What is mindfulness?
In recent times, mindfulness has become a mainstream, popular idea in the West — but what does it actually mean? The modern godfather of mindfulness, Jon Kabat-Zinn (the founder of MBSR — mindfulness-based stress reduction), once described mindfulness as: ‘the awareness that arises from paying attention, on purpose, in the present moment and non-judgmentally.’
So, in a nutshell, it’s staying in the present moment whatever we are doing. Here, we’ll take a look at the idea of mindfulness, and at how you can take steps to achieve it.
With leading mindfulness experts, Jon Kabab-Zinn pioneered an eight-week mindfulness-based stress-reduction course at the University of Massachusetts Medical School for patients with chronic pain.
They harnessed the fundamentals of mindfulness meditation as taught by the Buddha, but with the Buddhism element removed. “I bent over backwards to structure it and find ways to speak about it that avoided as much as possible the risk of it being seen as Buddhist, new age, eastern mysticism or just plain flakey,” said Jon Kabat-Zinn.
Despite this comment, Buddhist mindfulness meditation has existed for centuries, and aeons ago, practitioners in the East were long aware of its multiple benefits. Back then, the key concept was the same as it is today — to cultivate attention on the body and mind, moment to moment.
In the East, they already realised that mindfulness meditation was an effective way of processing suffering or pain, both physical and emotional. Yet, unlike the modern secular mindfulness of today, Buddhists understood that mindfulness meditation also opened them up to deeper insights into the universe as a whole.
One of the UK’s leading mindfulness experts, Julian Daizan Skinner, who co-authored Practical Zen for Health, Wealth and Mindfulness, successfully transported the ancient body mind insights of Rinzai Zen from the mountains of Japan to help boost the secular and spiritual mindfulness movements in the West.
The benefits of mindfulness
“Mindfulness can dramatically boost stress resilience,” says Julian Daizan Skinner. “It also lifts and enhances your immune system and helps you to enjoy a new level of contentment. With practice, mindfulness also helps to improve everyday function beyond the normal. Just look at how it has inspired world-class athletes, actors, and CEOs to perform beyond the ordinary.”
Two striking examples are the late singer Leonard Cohen and the late Apple CEO Steve Jobs — both of whom credit the practice of mindful meditation for enriching their professional performance. They were then able to share their unique creativity wholeheartedly with the world.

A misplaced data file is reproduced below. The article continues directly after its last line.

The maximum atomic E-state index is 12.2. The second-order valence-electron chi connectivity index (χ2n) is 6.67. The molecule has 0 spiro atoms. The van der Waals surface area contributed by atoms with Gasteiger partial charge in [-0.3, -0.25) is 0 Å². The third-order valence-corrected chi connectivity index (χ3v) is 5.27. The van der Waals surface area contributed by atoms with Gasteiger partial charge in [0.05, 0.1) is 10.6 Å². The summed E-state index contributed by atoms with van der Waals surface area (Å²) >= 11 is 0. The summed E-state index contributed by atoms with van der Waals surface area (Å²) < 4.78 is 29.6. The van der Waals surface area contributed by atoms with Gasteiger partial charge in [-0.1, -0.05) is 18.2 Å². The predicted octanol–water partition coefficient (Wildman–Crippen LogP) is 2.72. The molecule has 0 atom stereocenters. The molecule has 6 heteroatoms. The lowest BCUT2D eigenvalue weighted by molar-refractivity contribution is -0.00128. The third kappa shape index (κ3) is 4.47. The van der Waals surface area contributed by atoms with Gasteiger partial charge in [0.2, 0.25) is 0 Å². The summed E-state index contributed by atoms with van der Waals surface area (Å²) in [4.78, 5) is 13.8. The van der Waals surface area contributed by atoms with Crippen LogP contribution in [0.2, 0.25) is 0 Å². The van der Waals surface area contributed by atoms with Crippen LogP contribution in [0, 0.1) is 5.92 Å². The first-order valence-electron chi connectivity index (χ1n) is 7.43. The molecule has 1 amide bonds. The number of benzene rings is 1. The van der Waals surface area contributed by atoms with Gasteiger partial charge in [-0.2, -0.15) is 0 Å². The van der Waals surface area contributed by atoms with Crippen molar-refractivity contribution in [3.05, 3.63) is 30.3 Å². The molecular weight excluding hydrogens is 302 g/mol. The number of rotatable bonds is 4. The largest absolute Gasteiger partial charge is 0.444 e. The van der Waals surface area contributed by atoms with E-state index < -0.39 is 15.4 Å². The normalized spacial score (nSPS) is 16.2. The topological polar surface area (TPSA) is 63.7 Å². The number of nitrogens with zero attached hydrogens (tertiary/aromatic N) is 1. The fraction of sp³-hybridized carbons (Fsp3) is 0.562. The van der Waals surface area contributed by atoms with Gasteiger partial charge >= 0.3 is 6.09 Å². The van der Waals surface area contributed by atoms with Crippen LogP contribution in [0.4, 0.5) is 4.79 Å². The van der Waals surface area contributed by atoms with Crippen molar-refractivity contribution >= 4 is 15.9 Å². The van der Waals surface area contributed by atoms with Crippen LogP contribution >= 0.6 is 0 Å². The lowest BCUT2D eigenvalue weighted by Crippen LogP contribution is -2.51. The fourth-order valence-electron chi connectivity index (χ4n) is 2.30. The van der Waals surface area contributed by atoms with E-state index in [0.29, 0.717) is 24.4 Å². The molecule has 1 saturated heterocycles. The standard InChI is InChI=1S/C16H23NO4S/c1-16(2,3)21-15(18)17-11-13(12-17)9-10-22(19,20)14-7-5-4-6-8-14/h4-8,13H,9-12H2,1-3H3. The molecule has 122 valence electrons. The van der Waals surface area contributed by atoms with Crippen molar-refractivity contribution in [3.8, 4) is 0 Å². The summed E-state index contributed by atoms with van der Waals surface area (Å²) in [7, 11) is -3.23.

How to achieve mindfulness
Many people associate mindfulness with meditation and yoga, but meditating on a mountain or standing on your head isn’t the only way to achieving a mindful state.
It’s worth considering that sitting still in silence is not for everyone and nor is doing yoga postures.
The good news is that you can still access a mindful state by cultivating mindfulness in your everyday life. The idea is to link your mind and body and present awareness to many activities — from swimming to running and playing the piano to washing up the dishes.
Another important component of mindfulness is the breath. By learning to use the breath in a mindful manner, we can apply mindfulness to almost everything you do.
What’s more, mindfulness can also be a goal, not just something to be practised in isolation. Today, we live in a very goal-oriented world and so learning to cultivate mindfulness is an aspirational and goal-worthy pursuit. Mindfulness is practical, accessible and available for everyone for free. So, what’s not to love?
One activity which actively promotes mindfulness is the ancient art of qigong. It has been practised by millions of people in the East for centuries, and unsurprisingly, it’s now popular in the West. Qigong, meaning life force cultivation, is a physical and mental and martial school of thought that harmonises body, mind, and breath. It’s a form of movement — think meditative flowing, dance-like motions.
It has a myriad of potential positive benefits, including lowering stress levels, boosting immunity, reducing chronic pain, improving cardio function and building tremendous mind power.
Besides improving flexibility and fitness levels, it can also give you a sense of oneness with the Universe too. Like yoga, qigong, aims to cultivate free-flowing energy in the body, but uniquely, qigong has the added benefit of being used for self-defence. Devotees stress that it is accessible for all ages and fitness levels too.
We don’t become mindful by just reading about mindfulness; we become mindful by learning and practicing it and by making it a lifelong goal. Ideally, it’s best to learn it from an expert, someone who is a living, breathing example of mindfulness.
If you’d like to learn more about how to become mindful, and particularly of how to do this with qigong, check out our blog here. Alternatively, if you’d like to become a student of White Tiger, feel free to look into our teacher retreats. It’d be our pleasure to have you and teach more of the secrets Qigong has to share.